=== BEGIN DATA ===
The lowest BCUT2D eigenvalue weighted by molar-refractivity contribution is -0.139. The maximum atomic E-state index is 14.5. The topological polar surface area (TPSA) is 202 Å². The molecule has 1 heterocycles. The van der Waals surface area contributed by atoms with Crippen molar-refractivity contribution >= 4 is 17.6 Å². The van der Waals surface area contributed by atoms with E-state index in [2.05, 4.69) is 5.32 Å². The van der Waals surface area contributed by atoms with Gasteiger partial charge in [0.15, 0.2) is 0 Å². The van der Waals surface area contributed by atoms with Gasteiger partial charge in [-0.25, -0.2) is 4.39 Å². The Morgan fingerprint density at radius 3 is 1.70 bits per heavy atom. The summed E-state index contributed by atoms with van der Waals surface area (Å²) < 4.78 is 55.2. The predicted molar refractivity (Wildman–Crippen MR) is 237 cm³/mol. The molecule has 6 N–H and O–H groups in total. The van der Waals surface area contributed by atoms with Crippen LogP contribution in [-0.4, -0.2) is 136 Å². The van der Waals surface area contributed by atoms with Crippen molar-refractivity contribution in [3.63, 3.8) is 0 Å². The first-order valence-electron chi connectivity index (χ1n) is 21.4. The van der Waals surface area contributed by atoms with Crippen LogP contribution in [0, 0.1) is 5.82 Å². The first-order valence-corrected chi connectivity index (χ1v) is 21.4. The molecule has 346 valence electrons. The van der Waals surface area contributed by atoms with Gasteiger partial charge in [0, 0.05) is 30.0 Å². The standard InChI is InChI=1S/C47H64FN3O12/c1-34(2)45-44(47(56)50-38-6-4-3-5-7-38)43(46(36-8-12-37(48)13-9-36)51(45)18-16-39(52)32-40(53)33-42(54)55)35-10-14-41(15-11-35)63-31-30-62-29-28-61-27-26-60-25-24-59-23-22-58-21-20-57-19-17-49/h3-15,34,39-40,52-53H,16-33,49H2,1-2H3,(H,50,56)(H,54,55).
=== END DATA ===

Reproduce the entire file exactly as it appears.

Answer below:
The lowest BCUT2D eigenvalue weighted by molar-refractivity contribution is -0.139. The maximum atomic E-state index is 14.5. The topological polar surface area (TPSA) is 202 Å². The molecule has 1 heterocycles. The van der Waals surface area contributed by atoms with Crippen molar-refractivity contribution >= 4 is 17.6 Å². The van der Waals surface area contributed by atoms with E-state index in [2.05, 4.69) is 5.32 Å². The van der Waals surface area contributed by atoms with Gasteiger partial charge in [0.15, 0.2) is 0 Å². The van der Waals surface area contributed by atoms with Gasteiger partial charge in [-0.25, -0.2) is 4.39 Å². The Morgan fingerprint density at radius 3 is 1.70 bits per heavy atom. The summed E-state index contributed by atoms with van der Waals surface area (Å²) < 4.78 is 55.2. The predicted molar refractivity (Wildman–Crippen MR) is 237 cm³/mol. The molecule has 6 N–H and O–H groups in total. The van der Waals surface area contributed by atoms with Crippen LogP contribution in [-0.4, -0.2) is 136 Å². The van der Waals surface area contributed by atoms with Crippen molar-refractivity contribution in [3.63, 3.8) is 0 Å². The first-order valence-electron chi connectivity index (χ1n) is 21.4. The van der Waals surface area contributed by atoms with Crippen LogP contribution in [0, 0.1) is 5.82 Å². The first-order valence-corrected chi connectivity index (χ1v) is 21.4. The molecule has 346 valence electrons. The van der Waals surface area contributed by atoms with Gasteiger partial charge in [0, 0.05) is 30.0 Å². The standard InChI is InChI=1S/C47H64FN3O12/c1-34(2)45-44(47(56)50-38-6-4-3-5-7-38)43(46(36-8-12-37(48)13-9-36)51(45)18-16-39(52)32-40(53)33-42(54)55)35-10-14-41(15-11-35)63-31-30-62-29-28-61-27-26-60-25-24-59-23-22-58-21-20-57-19-17-49/h3-15,34,39-40,52-53H,16-33,49H2,1-2H3,(H,50,56)(H,54,55).